is an art form that has survived the centuries, borne out of necessity around 200 ad, to become a wildly popular hobby today. dive into this archaic art by making candles at home. they are easy to create, mesmerizing to look at…and they make great gifts. follow these steps to make beautiful homemade candles
Decide what kind of wax you want to use to make your candle
There are several different kinds of wax to choose from. One pound of paraffin wax by weight will equal approximately 20 oz of liquid melted wax. One pound of soy wax will equal approximately 18 oz of liquid when melted. One pound of beeswax by weight will equal approximately 16 oz of liquid when melted.
- Paraffin wax is the traditional wax for candle making and is still by far the most popular wax. It is good for beginners because it melts quickly, is cheap and is easily colored or scented. However, it should be noted that the chemicals that are emitted when this wax is melted could be irritating to some people.
- Soy wax is becoming increasingly popular as it is easy to use, made from soybeans and cleans up pretty easily. It is eco-friendly and renewable. Soy wax is also known to burn more slowly than most other waxes .
- Beeswax is all natural and has air purifying qualities to it; however, it doesn’t retain scent or coloring that well. Essential oils will generally work with beeswax but keep in mind that beeswax has its own lovely scent.
- You can also use old candles that have been burned down or are half-used and warped. Using old candles is a great way to recycle wax. Simply melt them just as you would melt other wax (see Part Two).
Protect your work area before you begin. Unless you have a dedicated area that you can get wax on without worrying about it, you should put newspaper, wax paper, or towels and rags down on the surface you will be working on. Have some warm soapy water at the ready as well in case of spills.
Put together a double boiler similar to one you might use while cooking food. You cannot put candle wax directly on heat. It must be melted slowly or it may catch fire or evaporate. Fill a large pot or pan halfway with water. Place a smaller pot or pan in the larger one. This smaller pot is the one you will melt the wax in. Keep in mind that wax can be difficult to clean–you may want to purchase a cheap, heat-safe pot that you designate specifically for making candles.
Cut or shred your wax into chunks or shavings. Smaller chunks of wax melt better than larger chunks. By using smaller pieces, you will also ensure that the wax melts at an even rate.
Place the wax chunks or shavings in the smaller pot or pan. Turn the heat to high so that the water boils. The boiling water will slowly melt the wax.
Use a thermometer to keep an eye on the temperature of the wax. You can purchase candy or candle thermometers at a cooking or craft store. If you do not have a candy thermometer, you can also use a meat thermometer. Just remember that wax can be hard to remove.
- Paraffin wax should be melted until it reaches between 122 and 140°F (50 and 60°C).
- Soy wax should be melted until it reaches between 170 and 180 degrees (76.6 and 82.2°C).
- Beeswax should be melted until it reaches roughly 145 degrees (62.7°C). You can go a little bit higher but try not to exceed 175 degrees (79.4°C).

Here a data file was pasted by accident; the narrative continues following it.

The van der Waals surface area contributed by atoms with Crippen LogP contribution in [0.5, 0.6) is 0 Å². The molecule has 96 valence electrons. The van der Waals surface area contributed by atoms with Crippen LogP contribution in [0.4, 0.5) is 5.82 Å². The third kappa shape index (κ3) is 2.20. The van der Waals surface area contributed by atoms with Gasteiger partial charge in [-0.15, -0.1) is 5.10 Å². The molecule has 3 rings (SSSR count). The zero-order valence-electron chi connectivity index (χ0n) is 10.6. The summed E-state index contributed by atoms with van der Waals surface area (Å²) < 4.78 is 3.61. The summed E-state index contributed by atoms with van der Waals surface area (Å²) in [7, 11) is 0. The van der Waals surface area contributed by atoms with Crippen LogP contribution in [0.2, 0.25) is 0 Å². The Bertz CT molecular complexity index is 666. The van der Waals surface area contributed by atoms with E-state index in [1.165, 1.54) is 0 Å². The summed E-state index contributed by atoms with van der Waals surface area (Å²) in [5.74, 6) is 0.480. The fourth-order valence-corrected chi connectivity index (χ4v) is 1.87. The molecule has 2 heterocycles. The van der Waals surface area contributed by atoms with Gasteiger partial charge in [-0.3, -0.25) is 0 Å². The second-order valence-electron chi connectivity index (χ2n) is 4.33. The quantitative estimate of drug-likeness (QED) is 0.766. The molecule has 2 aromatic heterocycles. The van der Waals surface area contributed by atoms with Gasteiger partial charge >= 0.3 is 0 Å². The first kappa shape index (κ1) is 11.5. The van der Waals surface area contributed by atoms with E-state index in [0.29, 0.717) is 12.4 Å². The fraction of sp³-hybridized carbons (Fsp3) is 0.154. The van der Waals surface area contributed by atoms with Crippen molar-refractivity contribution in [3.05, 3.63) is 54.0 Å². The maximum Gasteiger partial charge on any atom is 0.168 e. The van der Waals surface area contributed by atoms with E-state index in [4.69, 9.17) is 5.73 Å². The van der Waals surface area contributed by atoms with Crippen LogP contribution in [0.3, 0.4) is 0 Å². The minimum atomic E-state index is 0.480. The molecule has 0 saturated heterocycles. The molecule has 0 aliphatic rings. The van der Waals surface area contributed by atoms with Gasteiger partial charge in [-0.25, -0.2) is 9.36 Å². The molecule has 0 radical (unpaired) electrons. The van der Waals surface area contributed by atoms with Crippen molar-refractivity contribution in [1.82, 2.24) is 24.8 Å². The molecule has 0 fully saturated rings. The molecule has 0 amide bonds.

- Old candles should be melted at around 185 degrees (85°C). Remove the old wicks with tongs.
Add scent to your melted wax. The scent you choose is up to you. Scents such as essential oils can be purchased at your local craft store. It is best to read the bottle’s directions rather than base the amount you put in on how strongly it smells after the scent has already been added. Stir well.
Add coloring. Normal food coloring will not work in candles because they are water-based. Purchase oil-based dyes at your local craft store. You can generally find specific candle dyes. Read the bottle for the proper amount of dye to put in to achieve a certain color. Add drops of coloring until you have reached your desired color. Stir well.
Place a wick in the center of the candle mold. The wick should be in the center of the candle mold with about two inches sticking out of the candle. You can adhere the wick to the bottom of your tin using double-stick adhesive. To keep the wick in place, loop the end that will be out of the wax around the center of a pen or pencil. Rest the pen across the top of the mold you will be pouring your wax into. Make sure the wick hangs down straight into the center of the mold.
- You can also use a long clip if you have one. Clip the wick so that it is in the center of the mold. The clip has to be large enough to rest across the entire mold.
Prepare your molds. You can use tins, mason jars, old teacups, really any sort of container that you know can withstand heat. Metal tins are generally the safest way to go but as long as you know your container can stand up to heat, you can really use whatever you like. Place them on a flat surface in your protected workspace (such as on a cookie sheet or a cutting board.)
Pour the melted wax into the mold. Pour slowly so that it does not spill over. Make sure not to knock the wick out of the mold accidentally. You are the judge of how full you want your molds to be. Beeswax will shrink a little once it has cooled so keep that in mind when pouring it into your molds.
Cool the wax. It is best to cool them for a full 24 hours if possible. The longer you let them cool, the better they will be.
- Paraffin candles generally take 24 hours to cool.
- Soy candles generally take 4 to 5 hours to cool.
- Beeswax candles generally take 6 hours to cool, but if you can wait, cooling them overnight is best.
- If you made your candle with old candles, you should only need to let it stand for a couple of hours.
Remove the wax from the mold and trim the wick to within a quarter inch of the top of the candle. This will help contain the flame, as a longer wick will cause the flame to be too large.